We can all recognize that the universe is a superhuman order, but do we base our values and actions on our understanding of that order? The answer is yes. According to Sherwin Wine, the founder of Humanistic Judaism and a signer of the Humanist Manifesto, the indifference of the universe to the suffering of humanity leads us to conclude that we are responsible for our own well-being. (Judaism Beyond God) This is also reflected in the third Humanist Manifesto which states:
“Ethical values are derived from human need and interest as tested by experience. Humanists ground values in human welfare shaped by human circumstances, interests, and concerns and extended to the global ecosystem and beyond […] Progressive cultures have worked to free humanity from the brutalities of mere survival and to reduce suffering, improve society, and develop global community. We seek to minimize the inequities of circumstance and ability, and we support a just distribution of nature’s resources and the fruits of human effort so that as many as possible can enjoy a good life.”
Ethics are judged by the standards of human need, not scripture; and it is the responsibility of human beings to work to improve society and human well-being rather than to wait for God or resign oneself to fate. This focus on human ability and responsibility and belief in the value of each individual are uniquely humanist positions derived from our understanding of the superhuman order, i.e. the universe.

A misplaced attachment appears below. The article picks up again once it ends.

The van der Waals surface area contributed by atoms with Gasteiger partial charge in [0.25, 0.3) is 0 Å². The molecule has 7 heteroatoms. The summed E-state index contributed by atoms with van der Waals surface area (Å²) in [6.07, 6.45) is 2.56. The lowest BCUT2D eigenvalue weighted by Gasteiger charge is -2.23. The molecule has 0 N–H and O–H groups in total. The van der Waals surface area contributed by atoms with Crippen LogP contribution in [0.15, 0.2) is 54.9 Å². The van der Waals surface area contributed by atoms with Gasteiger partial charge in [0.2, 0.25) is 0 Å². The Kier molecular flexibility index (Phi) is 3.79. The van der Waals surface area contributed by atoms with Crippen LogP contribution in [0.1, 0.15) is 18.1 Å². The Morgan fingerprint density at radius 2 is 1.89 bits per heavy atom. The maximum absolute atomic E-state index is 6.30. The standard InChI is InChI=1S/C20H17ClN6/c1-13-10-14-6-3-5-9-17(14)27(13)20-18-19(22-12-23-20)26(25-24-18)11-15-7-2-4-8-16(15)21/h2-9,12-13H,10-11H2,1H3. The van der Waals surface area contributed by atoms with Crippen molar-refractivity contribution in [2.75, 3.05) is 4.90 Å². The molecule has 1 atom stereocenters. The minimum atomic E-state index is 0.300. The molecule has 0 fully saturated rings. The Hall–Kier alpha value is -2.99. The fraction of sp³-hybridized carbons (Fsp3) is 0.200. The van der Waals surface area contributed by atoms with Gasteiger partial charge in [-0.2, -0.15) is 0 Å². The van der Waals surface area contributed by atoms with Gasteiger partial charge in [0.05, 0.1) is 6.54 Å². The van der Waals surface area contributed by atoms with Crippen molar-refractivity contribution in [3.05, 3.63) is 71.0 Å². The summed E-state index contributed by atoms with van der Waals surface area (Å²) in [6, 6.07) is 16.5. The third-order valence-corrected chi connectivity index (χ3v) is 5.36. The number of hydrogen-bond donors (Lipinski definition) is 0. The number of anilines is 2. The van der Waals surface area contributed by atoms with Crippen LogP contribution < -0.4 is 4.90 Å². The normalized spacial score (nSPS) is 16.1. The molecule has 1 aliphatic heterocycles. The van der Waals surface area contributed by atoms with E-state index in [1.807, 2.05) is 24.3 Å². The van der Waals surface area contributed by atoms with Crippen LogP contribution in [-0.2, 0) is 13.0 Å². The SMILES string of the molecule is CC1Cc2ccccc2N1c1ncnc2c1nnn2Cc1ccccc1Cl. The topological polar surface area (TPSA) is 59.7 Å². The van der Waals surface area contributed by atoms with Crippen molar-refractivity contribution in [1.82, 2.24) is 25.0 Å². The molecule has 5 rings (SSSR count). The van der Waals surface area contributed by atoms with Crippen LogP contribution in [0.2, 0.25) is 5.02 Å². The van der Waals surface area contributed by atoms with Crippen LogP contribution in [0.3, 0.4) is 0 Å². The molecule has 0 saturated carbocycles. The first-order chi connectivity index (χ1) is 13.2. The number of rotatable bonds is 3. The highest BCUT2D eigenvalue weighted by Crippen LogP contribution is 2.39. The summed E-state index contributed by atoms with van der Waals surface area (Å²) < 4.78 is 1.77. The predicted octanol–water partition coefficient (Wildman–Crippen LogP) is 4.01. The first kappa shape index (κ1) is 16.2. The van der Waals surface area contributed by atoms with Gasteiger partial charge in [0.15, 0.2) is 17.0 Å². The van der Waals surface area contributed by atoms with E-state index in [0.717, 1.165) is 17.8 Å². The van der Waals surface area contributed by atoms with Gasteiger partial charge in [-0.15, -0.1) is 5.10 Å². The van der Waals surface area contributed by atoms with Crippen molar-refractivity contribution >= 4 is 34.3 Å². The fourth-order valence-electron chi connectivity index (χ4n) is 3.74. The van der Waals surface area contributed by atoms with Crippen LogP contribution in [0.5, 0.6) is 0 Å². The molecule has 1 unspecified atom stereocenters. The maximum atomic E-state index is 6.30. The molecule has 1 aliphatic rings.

Humanistic Judaism then falls under the category of a naturalistic religion, particularly a nontheistic religion. Our focus is not on God, scriptures, or even adhering to particular ritual practices, but rather on leading “ethical lives of personal fulfillment that aspire to the greater good of humanity.” However, beyond this basic orientation, the ritual and communal components of Humanistic Judaism further cement its position as a religion. As a Jewish movement, we draw on the traditions and customs of Jewish culture(s) to put our humanism into action. We celebrate Jewish holidays, light candles for Shabbat, say brachas, get together for celebrations and life cycle events, and even read and sing in unison to celebrate our beliefs, values, and identity. Thus even if we were to limit our definition of religion to a system of belief practiced or expressed communally, we must accept that Humanistic Judaism is a religion.
What relevance does this abstract discussion have? If we accept that Humanistic Judaism is a religion, this may change our conception of ourselves. After all, a common adjective used for the movement is secular, which literally means, “things that have no religious or spiritual basis.” Can Humanistic Judaism simultaneously be religious and secular? I do not think so. It is my belief that we should drop the adjective secular and instead use nontheistic, since this is what is generally meant when someone uses secular to describe the movement. Much to the chagrin of traditional religious and ideologically secular people, we occupy a middle ground that neither side fully understands. We are nontheists who wish to do religious things like Shabbat services and Passover Seders, but we are not content to follow the traditional formats and say words we do not believe. It is time that we owned our identity as a naturalistic, nontheistic religion.